Comedian/singer-songwriter Bo Burnham has written and directed his first feature film. It’s not what you’d expect. “Eighth Grade” is a sophisticated, sentimental and surprisingly serious coming-of-age story that focusses on the final week of eighth grade for a quiet, socially awkward 13-year old.
Elsie Fisher (the voice of Agnes in the first two “Despicable Me” movies) gives a commanding, breakthrough performance as Kayla. This is a challenging role. Fisher is in every scene and Burnham asks us to fully invest in this character. While this is a modern take on the ‘school transition’ theme, it will be impossible for audiences of all ages not to identify with her struggles.
There have been a lot movies about students making the step from high school to college or college into the “real world”. Here we get the middle school to high school transition. Burnham sets “Eighth Grade” in the modern, digital world. Today, problems faced by early teens are similar to those their parents dealt with late in high school or in college. And there are more of them.
“Eighth Grade” has a completely authentic feel, not only because the universal issues are handled so well, but because of the heavy presence of social media in Kayla’s life. She’s addicted to her phone, following the posts and suggestions of online influencers.
Kayla also makes her own YouTube videos. She gives-out advice on such topics as how to make friends and having confidence. But, sadly, these are things she knows nothing about. Her videos get very few views, which only adds to her emotional pain. And, yet, she continues making them. Burnham cleverly uses these videos as guides throughout the film. We’re able to compare and contrast Kayla’s advice with how she actually behaves in key situations. We can’t help but hope that, eventually, she’ll start taking some of her own advice.
Fisher (who was 14 when the film was shot) is a revelation. She’s able to carry this movie, making us feel what Kayla is going through – both at school and at home – from beginning to end. Often her eyes tell truths that she can’t convey with words. Equally impressive is the work of veteran character actor Josh Hamilton as Kayla’s single father. Normally dads in “coming of age” films are written as either goofballs or complete jerks. Here we get a concerned, flawed but above all loving father, who Hamilton presents with delicacy and humanity. This is clearly one of the best portrayals of a dad in a movie I’ve seen in a long time. If A24 launches a Best Supporting Actor campaign for Hamilton (and it should), expect to see several clips from an unforgettable campfire scene.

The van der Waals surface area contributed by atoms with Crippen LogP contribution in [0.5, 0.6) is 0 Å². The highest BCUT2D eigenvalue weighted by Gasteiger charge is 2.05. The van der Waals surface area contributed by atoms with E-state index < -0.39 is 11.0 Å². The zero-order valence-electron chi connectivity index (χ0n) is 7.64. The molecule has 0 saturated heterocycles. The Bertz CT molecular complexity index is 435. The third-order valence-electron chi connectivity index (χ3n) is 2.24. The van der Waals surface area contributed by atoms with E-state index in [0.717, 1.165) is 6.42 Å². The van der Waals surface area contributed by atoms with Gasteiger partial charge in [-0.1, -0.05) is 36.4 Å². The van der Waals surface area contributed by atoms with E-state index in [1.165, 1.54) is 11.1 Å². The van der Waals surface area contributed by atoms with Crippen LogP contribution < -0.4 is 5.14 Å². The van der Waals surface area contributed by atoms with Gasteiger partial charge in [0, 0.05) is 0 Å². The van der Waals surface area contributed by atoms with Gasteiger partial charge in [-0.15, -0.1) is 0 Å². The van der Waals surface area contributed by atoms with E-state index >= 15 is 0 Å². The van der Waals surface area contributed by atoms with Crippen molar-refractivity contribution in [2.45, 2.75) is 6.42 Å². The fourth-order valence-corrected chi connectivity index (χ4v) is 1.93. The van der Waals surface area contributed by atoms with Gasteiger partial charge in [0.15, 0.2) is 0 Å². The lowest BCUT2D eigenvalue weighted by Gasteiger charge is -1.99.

This may seem odd to say considering the filmmaker is a popular stand-up comedian, but the weakest moments in “Eighth Grade” are when the humor is forced. There are a few setups that are far too predictable, going for the obvious laugh.
However, the vast majority of “Eighth Grade” succeeds without fault – in style and execution. Considering Burnham is a rookie at all of this, it’s important to point out that, technically, the film is both well shot and edited (traditionally, that’s not always the case). There’s also an appropriate contemporary soundtrack.
Much of the second half revolves around Kayla’s new relationship with her high school “shadow”. Being not too far removed from my high school years, I admire the accuracy of the dialogue and interaction between this 18-year old and the younger Kayla.
Does “Eighth Grade” have anything new to say about adolescent angst? Not really – but it doesn’t need to. This is a “slice of life” update on a classic theme. However, what makes it timely is what makes it special – the idea that in this social media age, when devices are supposed to make it easier to connect and share, it’s just as tough, if not tougher, for most kids to connect and be social. Everybody still has to get through the awkward years primarily on their own. If you can’t relate to that, and to Kayla, then you’ve never been 13-years old.
On The Official LCJ Report Card, “Eighth Grade” gets a B+. This goes to the head of the class as one of the very best films of 2018.
Running Time: 94 min.